Fraud indicators, quote modifiers, and transaction-centric features are operations-focused ways to use your data warehouse. These tools are helpful, but they can distract you from building a customer-oriented data warehouse. Your insurance business should make customers the central pillar of your technologies and frameworks.

Pilot Technologies Based on Your Company’s Strategic Business Goals

Every insurance business has a different starting point, and you have to deal with the cards that you are dealt. Start by understanding what your technology gap is and where you can reduce the pain points. From there, you can build a strong case for change and begin to implement the tools, frameworks, and processes needed to do so. 

Once you have established your business initiatives, there are powerful technologies for insurance companies that can help you transform and achieve your goals. For example, using data integration and data warehousing on cloud platforms, such as Snowflake, can enable KPI discovery and self-service. Another example is artificial intelligence and machine learning, which can help your business with underwriting transformation and provide you with “Next Best Action” by combining customer interests with the objectives of your business.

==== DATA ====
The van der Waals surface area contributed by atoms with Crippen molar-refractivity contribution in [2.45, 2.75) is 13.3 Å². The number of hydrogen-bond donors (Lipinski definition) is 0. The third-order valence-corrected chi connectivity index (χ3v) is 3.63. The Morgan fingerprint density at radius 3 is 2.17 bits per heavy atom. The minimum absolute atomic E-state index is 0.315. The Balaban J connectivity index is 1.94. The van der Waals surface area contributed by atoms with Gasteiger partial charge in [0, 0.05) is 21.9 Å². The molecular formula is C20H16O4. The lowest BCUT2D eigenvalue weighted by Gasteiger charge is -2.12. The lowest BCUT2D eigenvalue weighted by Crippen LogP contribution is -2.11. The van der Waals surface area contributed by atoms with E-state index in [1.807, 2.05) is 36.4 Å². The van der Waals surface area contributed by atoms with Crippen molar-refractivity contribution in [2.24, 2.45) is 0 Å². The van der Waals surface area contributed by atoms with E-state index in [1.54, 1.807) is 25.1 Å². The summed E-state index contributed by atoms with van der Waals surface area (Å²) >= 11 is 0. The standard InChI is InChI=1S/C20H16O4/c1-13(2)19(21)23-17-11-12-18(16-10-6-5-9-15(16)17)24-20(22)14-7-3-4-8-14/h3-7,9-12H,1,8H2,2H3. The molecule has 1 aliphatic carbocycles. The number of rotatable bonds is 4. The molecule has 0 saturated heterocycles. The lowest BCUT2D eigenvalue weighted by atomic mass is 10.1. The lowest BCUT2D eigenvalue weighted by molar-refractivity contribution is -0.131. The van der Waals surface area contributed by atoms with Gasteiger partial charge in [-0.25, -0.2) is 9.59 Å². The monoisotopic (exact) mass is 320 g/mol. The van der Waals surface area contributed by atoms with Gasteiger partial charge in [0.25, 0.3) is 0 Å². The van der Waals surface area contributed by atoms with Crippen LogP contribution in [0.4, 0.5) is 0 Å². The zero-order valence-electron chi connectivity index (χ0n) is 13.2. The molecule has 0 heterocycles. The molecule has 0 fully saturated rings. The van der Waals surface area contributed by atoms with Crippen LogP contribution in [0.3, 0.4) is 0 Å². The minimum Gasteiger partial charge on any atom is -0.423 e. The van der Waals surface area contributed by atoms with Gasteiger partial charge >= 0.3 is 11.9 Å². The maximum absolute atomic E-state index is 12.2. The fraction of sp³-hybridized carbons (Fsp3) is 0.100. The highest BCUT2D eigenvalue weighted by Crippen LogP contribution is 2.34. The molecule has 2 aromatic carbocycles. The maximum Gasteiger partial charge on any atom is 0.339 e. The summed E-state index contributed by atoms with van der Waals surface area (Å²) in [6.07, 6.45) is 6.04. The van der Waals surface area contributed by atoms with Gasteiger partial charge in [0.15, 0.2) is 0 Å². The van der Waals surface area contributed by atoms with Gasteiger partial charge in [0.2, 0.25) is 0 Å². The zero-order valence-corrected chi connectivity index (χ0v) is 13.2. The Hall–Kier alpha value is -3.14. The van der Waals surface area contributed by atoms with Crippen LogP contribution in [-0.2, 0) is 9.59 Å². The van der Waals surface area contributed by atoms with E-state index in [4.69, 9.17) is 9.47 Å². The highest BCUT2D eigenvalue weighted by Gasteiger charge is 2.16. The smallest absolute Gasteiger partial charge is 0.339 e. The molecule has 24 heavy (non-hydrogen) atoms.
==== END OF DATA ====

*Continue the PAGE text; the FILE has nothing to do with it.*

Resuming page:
Conclusion

Any tool or model you have in production today is already “legacy.” Digital insurance innovation doesn’t just mean upgrading your technologies and tools. It means creating an entire ecosystem and culture to form hypotheses, take measured risks, and implement the results! A corporate shift to embrace change in the insurance industry can seem overwhelming, but partnering with 2nd Watch, which has experts in both the technology and the insurance industry, will set your innovation projects up for success. Contact us today to learn how we can help you revolutionize your business!

rss
Facebooktwitterlinkedinmail